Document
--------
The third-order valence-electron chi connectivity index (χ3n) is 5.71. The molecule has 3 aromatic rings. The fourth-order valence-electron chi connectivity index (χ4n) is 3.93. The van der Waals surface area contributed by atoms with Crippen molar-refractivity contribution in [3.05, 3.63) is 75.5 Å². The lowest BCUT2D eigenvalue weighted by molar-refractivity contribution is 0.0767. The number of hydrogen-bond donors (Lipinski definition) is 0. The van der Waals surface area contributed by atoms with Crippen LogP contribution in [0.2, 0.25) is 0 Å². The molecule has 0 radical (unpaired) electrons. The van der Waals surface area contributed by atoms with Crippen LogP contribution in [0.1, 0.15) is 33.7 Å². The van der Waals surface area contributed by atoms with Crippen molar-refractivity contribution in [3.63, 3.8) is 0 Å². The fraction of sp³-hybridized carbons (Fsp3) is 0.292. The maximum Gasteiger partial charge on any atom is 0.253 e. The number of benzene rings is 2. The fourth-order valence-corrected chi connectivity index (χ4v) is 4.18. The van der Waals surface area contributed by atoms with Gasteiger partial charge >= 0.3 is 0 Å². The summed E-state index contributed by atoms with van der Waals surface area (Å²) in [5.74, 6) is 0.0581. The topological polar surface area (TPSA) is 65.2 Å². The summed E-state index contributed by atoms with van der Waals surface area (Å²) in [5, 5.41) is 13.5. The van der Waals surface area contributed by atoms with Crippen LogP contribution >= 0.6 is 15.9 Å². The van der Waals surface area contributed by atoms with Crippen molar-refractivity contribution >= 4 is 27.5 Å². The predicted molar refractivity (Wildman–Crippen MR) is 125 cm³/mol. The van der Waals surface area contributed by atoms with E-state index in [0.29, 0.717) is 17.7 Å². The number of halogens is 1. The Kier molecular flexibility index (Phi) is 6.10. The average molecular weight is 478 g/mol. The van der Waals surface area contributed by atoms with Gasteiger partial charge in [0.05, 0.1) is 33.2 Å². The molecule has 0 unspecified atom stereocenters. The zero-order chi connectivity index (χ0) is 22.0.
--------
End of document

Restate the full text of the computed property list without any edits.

The third-order valence-electron chi connectivity index (χ3n) is 5.71. The molecule has 3 aromatic rings. The fourth-order valence-electron chi connectivity index (χ4n) is 3.93. The van der Waals surface area contributed by atoms with Crippen molar-refractivity contribution in [3.05, 3.63) is 75.5 Å². The lowest BCUT2D eigenvalue weighted by molar-refractivity contribution is 0.0767. The number of hydrogen-bond donors (Lipinski definition) is 0. The van der Waals surface area contributed by atoms with Crippen LogP contribution in [0.2, 0.25) is 0 Å². The molecule has 0 radical (unpaired) electrons. The van der Waals surface area contributed by atoms with Crippen LogP contribution in [0.1, 0.15) is 33.7 Å². The van der Waals surface area contributed by atoms with Crippen molar-refractivity contribution in [3.63, 3.8) is 0 Å². The fraction of sp³-hybridized carbons (Fsp3) is 0.292. The maximum Gasteiger partial charge on any atom is 0.253 e. The number of benzene rings is 2. The fourth-order valence-corrected chi connectivity index (χ4v) is 4.18. The van der Waals surface area contributed by atoms with Gasteiger partial charge >= 0.3 is 0 Å². The summed E-state index contributed by atoms with van der Waals surface area (Å²) in [5.74, 6) is 0.0581. The topological polar surface area (TPSA) is 65.2 Å². The summed E-state index contributed by atoms with van der Waals surface area (Å²) in [5, 5.41) is 13.5. The van der Waals surface area contributed by atoms with Crippen LogP contribution >= 0.6 is 15.9 Å². The van der Waals surface area contributed by atoms with Crippen molar-refractivity contribution >= 4 is 27.5 Å². The predicted molar refractivity (Wildman–Crippen MR) is 125 cm³/mol. The van der Waals surface area contributed by atoms with E-state index in [0.29, 0.717) is 17.7 Å². The number of halogens is 1. The Kier molecular flexibility index (Phi) is 6.10. The average molecular weight is 478 g/mol. The van der Waals surface area contributed by atoms with Gasteiger partial charge in [0.05, 0.1) is 33.2 Å². The molecule has 0 unspecified atom stereocenters. The zero-order chi connectivity index (χ0) is 22.0.